"In the great river of mankind, the three currents (Eastern, human, and Christian) are still at cross purposes. Nevertheless there are sure indications which make it clear that they are coming to run together. The East seems already almost to have forgotten the original passivity of its pantheism. The cult of progress is continually opening up its cosmogonies ever more widely to the forces of spirit and of emancipation. Christianity is beginning to accept man's effort. In these three branches the same spirit which made me what I am is obscurely at work. In that case, surely the solution for which modern mankind is seeking must essentially be exactly the solution which I have come upon. I believe that this is so, and it is in this vision that my hopes are fulfilled. A general convergence of religions upon a universal Christ who fundamentally satisfies them all: that seems to me the only possible conversion of the world, and the only form in which a religion of the future can be conceived."
Teilhard The Confluence of Religions

"But thou, O Daniel, shut up the words, and seal the book, even to the time of the end: many shall run to and fro, and knowledge shall be increased."
Daniel 12:4

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An obscure Jesuit priest, Pierre Teilhard de Chardin, set down the philosophical framework for planetary, Net-based consciousness 50 years ago.
—By Jennifer Cobb Kreisberg


"He has inspired Al Gore and Mario Cuomo. Cyberbard John Perry Barlow finds him richly prescient. Nobel laureate Christian de Duve claims his vision helps us find meaning in the cosmos. Even Marshall McLuhan cited his 'lyrical testimony' when formulating his emerging global—village vision. Whom is this eclectic group celebrating? An obscure Jesuit priest and paleontologist named Pierre Teilhard de Chardin, whose quirky philosophy points, oddly, right into cyberspace.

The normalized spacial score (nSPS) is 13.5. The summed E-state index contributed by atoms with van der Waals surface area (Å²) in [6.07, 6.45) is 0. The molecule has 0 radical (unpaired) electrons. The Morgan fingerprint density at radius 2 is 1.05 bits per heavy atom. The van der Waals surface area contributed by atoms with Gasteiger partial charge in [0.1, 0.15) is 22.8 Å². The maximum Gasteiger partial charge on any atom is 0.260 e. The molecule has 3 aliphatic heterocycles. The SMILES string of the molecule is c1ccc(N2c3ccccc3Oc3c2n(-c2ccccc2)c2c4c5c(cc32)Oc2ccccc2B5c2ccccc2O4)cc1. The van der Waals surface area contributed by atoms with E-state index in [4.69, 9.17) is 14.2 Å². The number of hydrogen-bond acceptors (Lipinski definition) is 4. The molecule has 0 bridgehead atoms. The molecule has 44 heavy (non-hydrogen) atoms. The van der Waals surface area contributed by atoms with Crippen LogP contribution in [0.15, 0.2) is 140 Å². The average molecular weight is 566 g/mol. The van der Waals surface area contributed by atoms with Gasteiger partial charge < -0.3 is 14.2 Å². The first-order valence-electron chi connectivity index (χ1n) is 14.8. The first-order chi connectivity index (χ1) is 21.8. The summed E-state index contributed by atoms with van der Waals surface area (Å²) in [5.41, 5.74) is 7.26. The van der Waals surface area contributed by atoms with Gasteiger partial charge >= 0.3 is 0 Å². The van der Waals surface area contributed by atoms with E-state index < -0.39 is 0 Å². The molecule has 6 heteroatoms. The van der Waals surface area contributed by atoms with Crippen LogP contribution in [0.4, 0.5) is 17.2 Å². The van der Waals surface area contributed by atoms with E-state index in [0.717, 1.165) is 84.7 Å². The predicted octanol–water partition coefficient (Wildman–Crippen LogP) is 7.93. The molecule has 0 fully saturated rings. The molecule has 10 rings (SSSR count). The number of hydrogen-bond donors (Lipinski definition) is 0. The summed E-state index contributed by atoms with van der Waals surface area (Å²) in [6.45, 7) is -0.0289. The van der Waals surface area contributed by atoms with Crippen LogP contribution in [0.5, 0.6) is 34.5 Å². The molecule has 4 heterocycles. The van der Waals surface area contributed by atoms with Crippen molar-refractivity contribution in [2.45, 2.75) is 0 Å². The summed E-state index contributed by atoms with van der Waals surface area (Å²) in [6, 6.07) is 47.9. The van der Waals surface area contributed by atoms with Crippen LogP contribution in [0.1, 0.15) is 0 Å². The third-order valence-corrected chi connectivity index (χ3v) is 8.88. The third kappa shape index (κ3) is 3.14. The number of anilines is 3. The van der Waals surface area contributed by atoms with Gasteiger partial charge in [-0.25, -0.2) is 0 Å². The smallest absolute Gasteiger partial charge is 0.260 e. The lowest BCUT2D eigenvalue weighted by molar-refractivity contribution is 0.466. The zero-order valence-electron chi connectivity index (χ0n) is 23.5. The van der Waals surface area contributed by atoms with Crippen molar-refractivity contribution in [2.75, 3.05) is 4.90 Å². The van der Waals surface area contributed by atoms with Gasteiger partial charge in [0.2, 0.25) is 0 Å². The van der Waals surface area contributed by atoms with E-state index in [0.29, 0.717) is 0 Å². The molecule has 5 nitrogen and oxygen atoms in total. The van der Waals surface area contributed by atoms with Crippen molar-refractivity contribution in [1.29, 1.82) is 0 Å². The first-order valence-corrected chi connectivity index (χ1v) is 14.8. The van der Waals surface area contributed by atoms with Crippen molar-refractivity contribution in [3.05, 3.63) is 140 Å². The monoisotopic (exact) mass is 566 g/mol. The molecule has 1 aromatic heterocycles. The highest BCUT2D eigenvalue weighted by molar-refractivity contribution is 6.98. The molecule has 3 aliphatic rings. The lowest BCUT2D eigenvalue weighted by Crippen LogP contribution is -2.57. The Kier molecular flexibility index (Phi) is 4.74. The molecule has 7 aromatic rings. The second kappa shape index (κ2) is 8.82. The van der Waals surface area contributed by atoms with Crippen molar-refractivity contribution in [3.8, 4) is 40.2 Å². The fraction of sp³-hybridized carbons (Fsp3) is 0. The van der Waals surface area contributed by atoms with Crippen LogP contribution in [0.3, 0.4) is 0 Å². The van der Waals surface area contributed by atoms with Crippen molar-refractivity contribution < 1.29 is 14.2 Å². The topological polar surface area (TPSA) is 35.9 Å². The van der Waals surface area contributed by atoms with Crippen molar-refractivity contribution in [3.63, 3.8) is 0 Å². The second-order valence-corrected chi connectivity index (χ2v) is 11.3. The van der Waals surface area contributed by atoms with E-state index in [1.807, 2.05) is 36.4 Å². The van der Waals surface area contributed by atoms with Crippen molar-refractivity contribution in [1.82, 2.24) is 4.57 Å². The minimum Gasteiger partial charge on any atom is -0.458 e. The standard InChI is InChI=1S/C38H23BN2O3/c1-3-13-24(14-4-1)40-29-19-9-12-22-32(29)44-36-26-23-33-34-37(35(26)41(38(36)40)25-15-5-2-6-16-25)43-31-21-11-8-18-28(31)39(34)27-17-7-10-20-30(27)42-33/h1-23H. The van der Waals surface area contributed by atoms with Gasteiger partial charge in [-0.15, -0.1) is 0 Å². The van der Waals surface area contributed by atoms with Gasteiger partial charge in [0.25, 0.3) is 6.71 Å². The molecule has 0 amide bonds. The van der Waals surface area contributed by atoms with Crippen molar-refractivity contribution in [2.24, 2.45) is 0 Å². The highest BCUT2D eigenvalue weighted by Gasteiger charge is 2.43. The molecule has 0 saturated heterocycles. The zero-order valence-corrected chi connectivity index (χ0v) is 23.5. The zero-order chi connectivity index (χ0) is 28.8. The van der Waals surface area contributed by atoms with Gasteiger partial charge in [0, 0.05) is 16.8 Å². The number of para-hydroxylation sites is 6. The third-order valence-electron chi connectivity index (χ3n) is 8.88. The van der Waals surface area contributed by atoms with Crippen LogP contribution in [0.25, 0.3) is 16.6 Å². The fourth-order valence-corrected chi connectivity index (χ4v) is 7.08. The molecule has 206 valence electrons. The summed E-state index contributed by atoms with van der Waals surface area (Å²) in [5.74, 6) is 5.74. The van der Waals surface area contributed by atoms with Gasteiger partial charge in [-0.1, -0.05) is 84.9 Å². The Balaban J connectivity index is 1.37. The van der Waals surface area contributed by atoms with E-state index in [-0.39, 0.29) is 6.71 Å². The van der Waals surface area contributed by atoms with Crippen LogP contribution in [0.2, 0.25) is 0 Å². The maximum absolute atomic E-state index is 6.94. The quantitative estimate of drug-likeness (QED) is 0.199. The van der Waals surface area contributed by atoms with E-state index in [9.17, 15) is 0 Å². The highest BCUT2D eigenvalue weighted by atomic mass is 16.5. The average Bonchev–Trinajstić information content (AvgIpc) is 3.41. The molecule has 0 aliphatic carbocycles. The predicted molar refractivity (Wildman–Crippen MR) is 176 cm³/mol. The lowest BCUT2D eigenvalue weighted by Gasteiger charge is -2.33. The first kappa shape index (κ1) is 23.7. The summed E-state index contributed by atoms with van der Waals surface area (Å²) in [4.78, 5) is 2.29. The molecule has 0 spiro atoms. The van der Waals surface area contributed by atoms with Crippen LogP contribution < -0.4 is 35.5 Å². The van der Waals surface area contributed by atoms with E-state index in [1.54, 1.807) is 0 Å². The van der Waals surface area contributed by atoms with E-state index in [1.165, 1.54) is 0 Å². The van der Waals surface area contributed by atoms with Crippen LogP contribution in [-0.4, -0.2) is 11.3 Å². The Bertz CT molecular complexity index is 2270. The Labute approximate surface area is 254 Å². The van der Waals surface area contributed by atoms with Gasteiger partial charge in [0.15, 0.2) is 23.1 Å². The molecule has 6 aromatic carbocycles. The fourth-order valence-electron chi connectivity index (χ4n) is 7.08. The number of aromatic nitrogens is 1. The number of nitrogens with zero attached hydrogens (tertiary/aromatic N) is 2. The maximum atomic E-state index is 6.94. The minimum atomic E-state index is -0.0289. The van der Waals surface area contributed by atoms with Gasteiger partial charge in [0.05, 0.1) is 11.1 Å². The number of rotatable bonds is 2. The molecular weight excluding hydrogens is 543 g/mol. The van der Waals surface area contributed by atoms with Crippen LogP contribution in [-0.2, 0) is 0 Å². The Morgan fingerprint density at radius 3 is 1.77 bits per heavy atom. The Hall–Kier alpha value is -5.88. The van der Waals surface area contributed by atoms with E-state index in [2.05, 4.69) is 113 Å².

"Teilhard de Chardin finds allies among those searching for grains of spiritual truth in a secular universe. As Mario Cuomo put it, 'Teilhard made negativism a sin. He taught us how the whole universe—even pain and imperfection—is sacred.' Marshall McLuhan turned to Teilhard as a source of divine insight in The Gutenberg Galaxy, his classic analysis of Western culture's descent into a profane world. Al Gore, in his book Earth in the Balance, argues that Teilhard helps us understand the importance of faith in the future. 'Armed with such faith,' Gore writes, 'we might find it possible to resanctify the earth, identify it as God's creation, and accept our responsibility to protect and defend it.' "


"Teilhard imagined a stage of evolution characterized by a complex membrane of information enveloping the globe and fueled by human consciousness. It sounds a little off-the-wall, until you think about the Net, that vast electronic web encircling the Earth, running point to point through a nervelike constellation of wires. We live in an intertwined world of telephone lines, wireless satellite-based transmissions, and dedicated computer circuits that allow us to travel electronically from Des Moines to Delhi in the blink of an eye.

"Teilhard saw the Net coming more than half a century before it arrived. He believed this vast thinking membrane would ultimately coalesce into 'the living unity of a single tissue' containing our collective thoughts and experiences. In his magnum opus, The Phenomenon of Man, Teilhard wrote, 'Is this not like some great body which is being born—with its limbs, its nervous system, its perceptive organs, its memory—the body in fact of that great living Thing which had to come to fulfill the ambitions aroused in the reflective being by the newly acquired consciousness?' "
 Wired.com - A Globe, Clothing Itself with a Brain